The truck hit us in classic “t-bone” style, on the driver’s side, which explains why there is a big blank spot in my memory of the event. I was knocked OUT. My daughter said my eyes were open, but she said, “Mama, you were not there.” She called my husband, who was still at home, and he was the first to arrive; even before the paramedics or the police…or the life flight helicopters they called for us. My daughter, in the front passenger seat, was not injured other than a bump on the head – apparently my head and hers collided. My husband’s son, on the passenger side in the back seat, was very mildly injured, but was treated and released. I had a broken collarbone and some broken ribs, along with the big blank place in my memory. My husband’s nine-year-old daughter, who was sitting with her seatbelt on (all of us had them on) directly behind me, got the brunt of the blunt force trauma. That’s what they listed on her death certificate as her cause of death. They tried. The surgeries she underwent at Emory in Atlanta, where the life flight helicopter landed at the state’s finest trauma center, totaled a quarter of a million dollars in cost, and would have been worth every penny (and more) had they managed to save her. They could not.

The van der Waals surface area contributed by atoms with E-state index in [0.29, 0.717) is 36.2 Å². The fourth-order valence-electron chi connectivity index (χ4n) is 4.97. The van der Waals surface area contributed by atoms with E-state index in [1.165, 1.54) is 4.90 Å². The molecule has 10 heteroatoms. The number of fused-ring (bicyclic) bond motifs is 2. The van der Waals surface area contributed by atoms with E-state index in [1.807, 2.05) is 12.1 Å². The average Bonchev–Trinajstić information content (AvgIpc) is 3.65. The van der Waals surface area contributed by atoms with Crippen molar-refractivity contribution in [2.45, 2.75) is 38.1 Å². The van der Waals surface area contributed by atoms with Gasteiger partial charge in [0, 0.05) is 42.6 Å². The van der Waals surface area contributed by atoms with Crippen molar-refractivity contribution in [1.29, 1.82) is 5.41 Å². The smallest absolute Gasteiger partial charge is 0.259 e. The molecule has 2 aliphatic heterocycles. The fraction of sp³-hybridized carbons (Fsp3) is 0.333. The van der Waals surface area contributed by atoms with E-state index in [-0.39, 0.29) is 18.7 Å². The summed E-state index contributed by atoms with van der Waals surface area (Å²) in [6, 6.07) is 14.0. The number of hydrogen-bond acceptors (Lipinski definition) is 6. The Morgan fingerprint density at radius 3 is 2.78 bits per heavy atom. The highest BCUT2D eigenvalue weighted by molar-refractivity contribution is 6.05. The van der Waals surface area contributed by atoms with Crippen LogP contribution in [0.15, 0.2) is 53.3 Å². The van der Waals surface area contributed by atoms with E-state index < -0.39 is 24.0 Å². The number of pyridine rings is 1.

I won’t go into the horrible details of her funeral home family visit, where her mother’s family (my husband’s ex) blamed me publicly for her death, as if I had intended that she perish, and had set out that morning to accomplish that feat; or the horrors of her funeral service, where they again did the same thing in front of my church family, even though I personally had paid for the entire service and all the other arrangements because they were all too generationally poverty-stricken to be able to afford to bury her.

That is something I will live with forever. I caused her death, even though I did not mean to do so. I pulled out in front of that truck, even though I looked, and did not see it. Even though I had no intentions of harming anyone, I am responsible. I was driving. No one can take that away, and it cannot be fixed.